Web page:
Fall is officially here, folks! This means college-goers around the country are returning to school, and (right on schedule) pundits are worrying about student loan debt. US student loans exceed $1.3 trillion and have doubled since 2009, sparking concerns of a massive, unpayable burden that might shift to taxpayers or keep grads from becoming full-fledged economic contributors. This is a politically potent issue, to be sure. But the data don’t suggest matters are anywhere near so dire overall: Few borrowers are troubled, and the majority will likely earn (and contribute) far more than they would absent an education. Investors needn’t fear a coming wave of impoverished graduates dragging down the economy or pumping up federal debt.
Tuition costs have risen rapidly in recent years, and the federal government is under increasing pressure to step in and relieve indebted students—not just those who attended now-closed private universities like ITT Technical Institutes and Corinthian Colleges, but perhaps all borrowers. Many suggest student debt is just unaffordable and, with 92.5% of student loans ($1.26 trillion) federally issued, the government is already on the hook for most losses—losses the CBO projects will rise 30% over the next decade. The combination of rising defaults and demands for Congress to intervene has many worried that taxpayers could be on the hook for tens, maybe hundreds of billions of dollars.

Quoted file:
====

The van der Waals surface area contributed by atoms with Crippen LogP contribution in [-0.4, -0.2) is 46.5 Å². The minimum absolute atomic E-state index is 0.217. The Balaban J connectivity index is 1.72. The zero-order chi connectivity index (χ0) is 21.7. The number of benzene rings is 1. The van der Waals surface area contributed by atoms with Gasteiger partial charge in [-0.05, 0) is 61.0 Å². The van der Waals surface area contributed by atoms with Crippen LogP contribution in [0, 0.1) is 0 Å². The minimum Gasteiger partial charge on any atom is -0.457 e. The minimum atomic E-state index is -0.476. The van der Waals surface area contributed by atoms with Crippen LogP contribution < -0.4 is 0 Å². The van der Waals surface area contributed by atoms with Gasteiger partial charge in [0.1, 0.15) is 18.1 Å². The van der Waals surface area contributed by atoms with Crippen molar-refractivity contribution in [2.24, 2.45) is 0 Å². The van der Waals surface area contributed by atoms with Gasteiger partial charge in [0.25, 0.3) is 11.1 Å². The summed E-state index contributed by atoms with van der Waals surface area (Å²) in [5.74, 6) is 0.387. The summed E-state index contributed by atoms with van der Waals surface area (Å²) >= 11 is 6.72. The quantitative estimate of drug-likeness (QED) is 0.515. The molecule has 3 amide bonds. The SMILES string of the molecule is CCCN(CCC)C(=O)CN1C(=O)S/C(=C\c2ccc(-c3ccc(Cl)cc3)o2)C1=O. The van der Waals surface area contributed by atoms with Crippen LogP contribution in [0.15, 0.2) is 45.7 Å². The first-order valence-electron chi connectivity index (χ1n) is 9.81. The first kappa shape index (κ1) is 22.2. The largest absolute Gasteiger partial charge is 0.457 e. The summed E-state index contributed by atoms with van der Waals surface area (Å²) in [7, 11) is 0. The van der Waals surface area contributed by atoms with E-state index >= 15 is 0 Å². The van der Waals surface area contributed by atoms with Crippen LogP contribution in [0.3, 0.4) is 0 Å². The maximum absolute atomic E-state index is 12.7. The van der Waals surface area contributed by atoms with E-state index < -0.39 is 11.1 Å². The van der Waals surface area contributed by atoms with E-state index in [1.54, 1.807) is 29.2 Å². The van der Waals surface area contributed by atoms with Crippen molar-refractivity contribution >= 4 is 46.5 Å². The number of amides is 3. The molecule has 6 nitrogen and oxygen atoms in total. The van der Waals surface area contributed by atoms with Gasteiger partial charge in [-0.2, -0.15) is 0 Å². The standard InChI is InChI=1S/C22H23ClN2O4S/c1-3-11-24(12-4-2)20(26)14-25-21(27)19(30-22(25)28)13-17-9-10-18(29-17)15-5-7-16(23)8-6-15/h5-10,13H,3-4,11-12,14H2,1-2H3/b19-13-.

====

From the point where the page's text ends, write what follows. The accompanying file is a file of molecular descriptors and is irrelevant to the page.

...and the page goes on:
Congress has reacted to recent cries for loan forgiveness in time-honored Congressional fashion: by drafting several student debtor-friendly bills that are now stalled in committee until next year at least. Said differently, after the election. Who’s to say whether the 2017 Congress will resurrect the measures, or whether the new president will favor (or prioritize) them? Election-year promises and bill drafts frequently aren’t worth the paper they’re written on. In addition, the CBO’s more pessimistic projection of $170 billion in losses over the next 10 years comes out to just over half of federal spending last month. Not to be dismissive, but student loan defaults are very unlikely to lift federal debt or deficits to dangerous levels, even if the CBO’s projection proves true.